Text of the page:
I finished Mark Goodacre's The Case Against Q.
I read yesterday, Goodacre took a look at the alleged document Q, from
which Matthew and Luke supposedly drew. Q has narratives near the
beginning but then it becomes a bunch of sayings. And Q also presumes
elements of Matthew's narrative, without actually telling the stories in
which those elements initially appear.
For Goodacre, it makes
more sense to say that the commonalities between the Gospel of Luke and
the Gospel of Matthew (the commonalities not found in Mark, that is) are
due to Luke using Matthew, and not to both of them drawing from a Q
source. The reason that the reconstructed Q source has narratives at
the beginning and then becomes a bunch of sayings is that Matthew had
narratives at the beginning and then relied on Mark's Gospel to finish
up his story. Remember that Q is stuff that does not appear in the
Gospel of Mark. (Yet, as Goodacre points out, there is a scholarly
belief in a Mark-Q overlap, in which Q tells a version of a story that
Mark has. This is posited because there are times when Matthew and Luke
agree with each other and not Mark in telling a particular story.) So,
when believers in Q look at the commonalities between Matthew and Luke
(that are not in Mark) to reconstruct the Q source, they take the shared
narratives at the beginning, but at a certain point Matthew draws from
Mark for his narrative and so there are no more narratives to put into
the Q source. Goodacre's point is this: Wouldn't it be easier to say that Luke just used Matthew,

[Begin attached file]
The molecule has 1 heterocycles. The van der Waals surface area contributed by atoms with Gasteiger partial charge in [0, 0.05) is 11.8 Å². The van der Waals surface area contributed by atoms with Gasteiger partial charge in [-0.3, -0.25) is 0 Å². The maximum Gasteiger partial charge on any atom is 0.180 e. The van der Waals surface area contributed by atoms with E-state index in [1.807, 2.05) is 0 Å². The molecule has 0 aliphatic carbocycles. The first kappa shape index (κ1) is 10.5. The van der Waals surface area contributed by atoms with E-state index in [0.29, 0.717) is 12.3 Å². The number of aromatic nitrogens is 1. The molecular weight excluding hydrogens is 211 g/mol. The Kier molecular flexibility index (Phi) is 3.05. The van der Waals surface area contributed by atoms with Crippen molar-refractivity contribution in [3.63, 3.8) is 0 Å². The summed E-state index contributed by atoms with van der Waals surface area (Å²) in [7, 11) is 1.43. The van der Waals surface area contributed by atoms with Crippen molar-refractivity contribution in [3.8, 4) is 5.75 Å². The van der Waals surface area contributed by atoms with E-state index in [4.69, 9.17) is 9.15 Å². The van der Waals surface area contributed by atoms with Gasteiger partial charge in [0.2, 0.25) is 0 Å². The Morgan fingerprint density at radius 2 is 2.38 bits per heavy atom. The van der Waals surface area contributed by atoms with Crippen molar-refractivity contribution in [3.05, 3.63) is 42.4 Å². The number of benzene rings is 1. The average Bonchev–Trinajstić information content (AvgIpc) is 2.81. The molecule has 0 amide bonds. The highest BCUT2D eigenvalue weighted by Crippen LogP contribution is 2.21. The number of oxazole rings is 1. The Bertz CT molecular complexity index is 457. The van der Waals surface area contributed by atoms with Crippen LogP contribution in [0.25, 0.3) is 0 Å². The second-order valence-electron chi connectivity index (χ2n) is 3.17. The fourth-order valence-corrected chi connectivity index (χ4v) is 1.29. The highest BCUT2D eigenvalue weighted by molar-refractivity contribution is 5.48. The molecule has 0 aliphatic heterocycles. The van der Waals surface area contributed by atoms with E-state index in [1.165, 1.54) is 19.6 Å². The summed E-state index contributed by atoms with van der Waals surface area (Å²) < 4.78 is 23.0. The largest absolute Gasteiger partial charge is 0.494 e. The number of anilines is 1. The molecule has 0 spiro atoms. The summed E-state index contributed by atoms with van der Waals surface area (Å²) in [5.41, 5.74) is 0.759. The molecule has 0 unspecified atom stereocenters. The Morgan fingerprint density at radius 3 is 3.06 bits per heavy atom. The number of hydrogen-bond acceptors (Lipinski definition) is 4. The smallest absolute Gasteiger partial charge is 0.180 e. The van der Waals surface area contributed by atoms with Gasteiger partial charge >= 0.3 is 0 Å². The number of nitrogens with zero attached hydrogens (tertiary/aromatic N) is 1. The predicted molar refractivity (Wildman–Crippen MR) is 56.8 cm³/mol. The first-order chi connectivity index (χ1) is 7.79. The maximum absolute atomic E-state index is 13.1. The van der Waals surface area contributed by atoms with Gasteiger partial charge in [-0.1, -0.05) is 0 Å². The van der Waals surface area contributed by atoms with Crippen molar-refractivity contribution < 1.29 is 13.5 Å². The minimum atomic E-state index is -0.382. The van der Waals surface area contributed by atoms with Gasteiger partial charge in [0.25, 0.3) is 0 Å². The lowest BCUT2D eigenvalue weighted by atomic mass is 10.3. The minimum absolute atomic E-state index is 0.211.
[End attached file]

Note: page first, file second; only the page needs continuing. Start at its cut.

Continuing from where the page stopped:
than to say that both drew from a Q source that started with narrative
and became sayings, incidentally right at the point of the story where
Matthew started relying primarily on Mark?
The same can
be said about the times when Q presumes elements of Matthew's narrative:
Why not conclude that Luke draws from Matthew itself, rather than a
document that mentions elements of Matthew's narrative without
specifically introducing us to those elements in an initial story?
in Q have appealed to the Gospel of Thomas, which is a Gospel of
sayings, to argue that there could have been a document like Q, which
has a lot of sayings but not much narrative. But Goodacre has two
problems with this argument. First, Q has narratives. And
second, there is a specific ideological reason that the Gospel of Thomas
predominantly consists of sayings: because it holds that Jesus'
teachings are what bring salvation.
Good book. And I did not
mention Goodacre's discussion of Jesus-movies in this book. I may
sometime read a book that Goodacre wrote specifically on that topic, for
I love Jesus-movies!